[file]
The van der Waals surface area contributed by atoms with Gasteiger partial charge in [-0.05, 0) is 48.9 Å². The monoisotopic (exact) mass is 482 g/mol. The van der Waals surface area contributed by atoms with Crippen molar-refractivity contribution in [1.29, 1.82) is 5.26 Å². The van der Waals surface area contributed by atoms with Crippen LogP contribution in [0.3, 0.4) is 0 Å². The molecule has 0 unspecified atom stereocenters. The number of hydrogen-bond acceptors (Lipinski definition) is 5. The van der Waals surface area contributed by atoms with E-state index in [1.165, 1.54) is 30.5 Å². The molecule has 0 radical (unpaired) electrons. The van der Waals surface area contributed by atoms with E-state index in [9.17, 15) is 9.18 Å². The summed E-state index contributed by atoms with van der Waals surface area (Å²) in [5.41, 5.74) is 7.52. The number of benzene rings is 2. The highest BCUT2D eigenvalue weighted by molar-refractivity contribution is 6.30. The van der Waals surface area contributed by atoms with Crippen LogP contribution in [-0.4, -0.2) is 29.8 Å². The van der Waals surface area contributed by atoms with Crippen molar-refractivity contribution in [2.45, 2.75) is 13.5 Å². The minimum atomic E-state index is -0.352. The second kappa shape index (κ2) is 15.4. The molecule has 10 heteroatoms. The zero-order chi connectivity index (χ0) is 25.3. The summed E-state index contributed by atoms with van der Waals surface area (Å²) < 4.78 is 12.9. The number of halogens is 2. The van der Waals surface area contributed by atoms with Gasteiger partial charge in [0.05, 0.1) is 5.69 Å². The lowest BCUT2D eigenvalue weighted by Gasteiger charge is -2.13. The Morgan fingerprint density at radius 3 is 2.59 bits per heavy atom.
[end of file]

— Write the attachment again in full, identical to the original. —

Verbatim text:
The van der Waals surface area contributed by atoms with Gasteiger partial charge in [-0.05, 0) is 48.9 Å². The monoisotopic (exact) mass is 482 g/mol. The van der Waals surface area contributed by atoms with Crippen molar-refractivity contribution in [1.29, 1.82) is 5.26 Å². The van der Waals surface area contributed by atoms with Crippen LogP contribution in [0.3, 0.4) is 0 Å². The molecule has 0 unspecified atom stereocenters. The number of hydrogen-bond acceptors (Lipinski definition) is 5. The van der Waals surface area contributed by atoms with E-state index in [1.165, 1.54) is 30.5 Å². The molecule has 0 radical (unpaired) electrons. The van der Waals surface area contributed by atoms with E-state index in [9.17, 15) is 9.18 Å². The summed E-state index contributed by atoms with van der Waals surface area (Å²) in [5.41, 5.74) is 7.52. The number of benzene rings is 2. The highest BCUT2D eigenvalue weighted by molar-refractivity contribution is 6.30. The van der Waals surface area contributed by atoms with Crippen LogP contribution in [-0.4, -0.2) is 29.8 Å². The van der Waals surface area contributed by atoms with Crippen molar-refractivity contribution in [2.45, 2.75) is 13.5 Å². The minimum atomic E-state index is -0.352. The second kappa shape index (κ2) is 15.4. The molecule has 10 heteroatoms. The zero-order chi connectivity index (χ0) is 25.3. The summed E-state index contributed by atoms with van der Waals surface area (Å²) < 4.78 is 12.9. The number of halogens is 2. The van der Waals surface area contributed by atoms with Gasteiger partial charge in [0.05, 0.1) is 5.69 Å². The lowest BCUT2D eigenvalue weighted by Gasteiger charge is -2.13. The Morgan fingerprint density at radius 3 is 2.59 bits per heavy atom.